wreaths of December ill assort with But to leave these things of earth. the blossoms of May, so if it be only Did you see the King go to meet his for her gratitude to her more of a Parliament, and spring the old Cham- June cousin, we must forgive. The paigne to bis health afterwards? We verses too for a Miss, are not amiss. had a glorious day here; for the old The man, says Johnson, who could buck ** of fourscore and upwards” make such a pun would—but to the would be amongst us in his ancient verses, and let us not, in this instance, hall and in bis oaken chair, one of it's regard what the crabbed. giant of noblest appendages, with the family literature thought and said about arms carved upon it's back, and the punning.

ST. VALENTINE.
O NICHOLS! twine no wreath for me,
From off thy withering church yard tree,
Thy halcyon days are long since past,-
Thy leaves are scattering in the blast.
Old maids, and eke the ancient blue,
May suill perchance, look kind on you
But weak old soul, for me entwine,

No wreath, -I'm not thy Valentine,
Eur. Mag. Vol. 81. March 1822.

Da

Thee too, Sir RICHARD, croaking chicf!
Now sinking in the yellow leaf;
A woman's pride,-a loyal breast,
Discards thy colours from her crest;
The band that lauded England's foes,
Shall never mine within it close, -
Then heartless woo'er, thou, nor thine,
Shall ever be my Valentine.
In vain may Baldwin from his lair,
His Lion's Head hash up with Clare;
And COLBURN in his brownish cloak,
With CAMPBELL's strains my smiles invoke;
In vain they blow the trump of Fame,
To give their deeds and them a name.
To this nor that do I incline,
Nor that nor this my Valentine.
Let merry BLACKWOOD proudly rear,
His blended talents, bought so dear;
And let him shew his russet brown,
For right and might, and God and crown!
And on his Scottish crest be seen,
The thistle wreath of evergreen,
Yet CHRISTOPHER cannot be mine,
A better still's my Valentine,
Then bring for me a true love bough,
To twine a garland for his brow,
Who, as the circling months fly past,
Proves each still better than the last :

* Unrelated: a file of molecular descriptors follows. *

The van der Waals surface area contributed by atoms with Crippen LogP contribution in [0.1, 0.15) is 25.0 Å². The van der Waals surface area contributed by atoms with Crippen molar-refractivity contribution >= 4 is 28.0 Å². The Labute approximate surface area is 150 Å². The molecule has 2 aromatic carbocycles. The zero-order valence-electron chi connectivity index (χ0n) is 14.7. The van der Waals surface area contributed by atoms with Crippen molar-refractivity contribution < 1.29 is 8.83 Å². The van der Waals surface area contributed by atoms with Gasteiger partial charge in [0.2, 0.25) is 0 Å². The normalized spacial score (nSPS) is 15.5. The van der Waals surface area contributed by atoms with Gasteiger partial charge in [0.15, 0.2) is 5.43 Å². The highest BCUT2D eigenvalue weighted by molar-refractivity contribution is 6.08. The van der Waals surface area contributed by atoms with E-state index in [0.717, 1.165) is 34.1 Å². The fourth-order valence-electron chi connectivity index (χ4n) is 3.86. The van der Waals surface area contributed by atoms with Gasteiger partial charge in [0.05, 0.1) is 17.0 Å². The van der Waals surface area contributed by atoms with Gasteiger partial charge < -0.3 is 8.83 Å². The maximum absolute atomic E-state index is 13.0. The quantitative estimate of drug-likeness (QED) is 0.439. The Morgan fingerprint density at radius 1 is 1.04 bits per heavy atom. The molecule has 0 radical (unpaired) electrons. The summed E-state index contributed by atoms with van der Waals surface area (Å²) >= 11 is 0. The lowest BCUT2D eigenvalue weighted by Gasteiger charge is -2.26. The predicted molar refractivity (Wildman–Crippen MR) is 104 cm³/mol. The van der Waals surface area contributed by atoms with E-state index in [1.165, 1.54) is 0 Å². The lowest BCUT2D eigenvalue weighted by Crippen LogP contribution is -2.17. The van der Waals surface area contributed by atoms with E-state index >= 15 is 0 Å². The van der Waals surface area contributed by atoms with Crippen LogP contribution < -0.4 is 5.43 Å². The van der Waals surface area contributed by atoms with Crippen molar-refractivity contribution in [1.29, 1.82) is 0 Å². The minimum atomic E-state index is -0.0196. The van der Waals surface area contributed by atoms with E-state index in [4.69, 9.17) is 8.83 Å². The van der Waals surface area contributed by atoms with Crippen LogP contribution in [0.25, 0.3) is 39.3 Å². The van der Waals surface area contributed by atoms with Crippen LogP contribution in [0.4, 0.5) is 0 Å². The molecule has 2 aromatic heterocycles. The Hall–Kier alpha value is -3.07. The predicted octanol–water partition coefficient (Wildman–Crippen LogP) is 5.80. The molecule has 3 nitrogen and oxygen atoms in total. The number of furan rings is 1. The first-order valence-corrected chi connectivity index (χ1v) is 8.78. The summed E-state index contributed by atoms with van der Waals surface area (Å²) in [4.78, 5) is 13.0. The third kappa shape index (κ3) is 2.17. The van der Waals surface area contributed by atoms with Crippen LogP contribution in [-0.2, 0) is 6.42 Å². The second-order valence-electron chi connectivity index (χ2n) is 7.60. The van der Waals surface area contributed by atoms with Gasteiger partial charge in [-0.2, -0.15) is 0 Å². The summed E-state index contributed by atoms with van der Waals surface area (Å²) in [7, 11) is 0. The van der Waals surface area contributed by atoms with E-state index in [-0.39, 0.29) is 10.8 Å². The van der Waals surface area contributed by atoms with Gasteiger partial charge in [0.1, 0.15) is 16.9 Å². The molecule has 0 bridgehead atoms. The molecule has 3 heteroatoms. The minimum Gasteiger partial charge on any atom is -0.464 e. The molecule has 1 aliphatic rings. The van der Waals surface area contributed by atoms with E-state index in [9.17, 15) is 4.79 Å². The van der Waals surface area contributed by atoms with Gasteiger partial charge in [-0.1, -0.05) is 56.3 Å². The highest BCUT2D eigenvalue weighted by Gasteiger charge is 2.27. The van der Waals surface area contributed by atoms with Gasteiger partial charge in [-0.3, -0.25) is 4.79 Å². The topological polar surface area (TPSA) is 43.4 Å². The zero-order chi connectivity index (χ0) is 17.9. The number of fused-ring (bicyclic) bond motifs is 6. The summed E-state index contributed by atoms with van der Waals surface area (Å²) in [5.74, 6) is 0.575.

While friends with ardent eyes shall view,
Their hopes all realized in you,
Dear ALFRED BEAUCHAMP thou art mine,

And ELLEn claims her Valentine.
And so ends my tale.” How P.S. Your letters of the 6th and
ere we shake hands

8th instant are this moment arrived, by and part,” may I venture to hope that which I perceive that you have finally if you are not quite suffocated by gas, cut all connection between the name of or lost in the modern deluges which we Asperne and your EUROPEAN ;--my a month since encountered, that you opinions, as well as the public feelings will either come or write.--In short, upon that subject you are well acmay I, in very humbleness, entreat quainted with, and it were quite usethat you will be so well pleased, as less to repeat them. The accession to deign one little specimen of your of literary strength which you allude handy work in acknowledgment of to is indeed most respectable, and you this seven leagued epistle. Ellen has, will doubtless now * command sucas above, spoken for herself; and all cess” as well as “ deserve it." Your the rest beg me to express their desire Magazine will possess that distinc that you would curricle yourself to tion which it has every right to claim, this life-giving situation, and then they and even Ellen's amour propre will be will in propriis personibus, impart how something more than a female premuch they, one and all,“ Tray, dilection. While I can wield a pen Blanch, and Sweetheart,” join with in the good cause, you well know how your old chum in wishing that you confidently you can rely upon my may live a thousand years. In which unwearied exertions, whenever, and hope, I, as the amanuensis of the wherever I can be serviceable. Expect party, subscribe myself,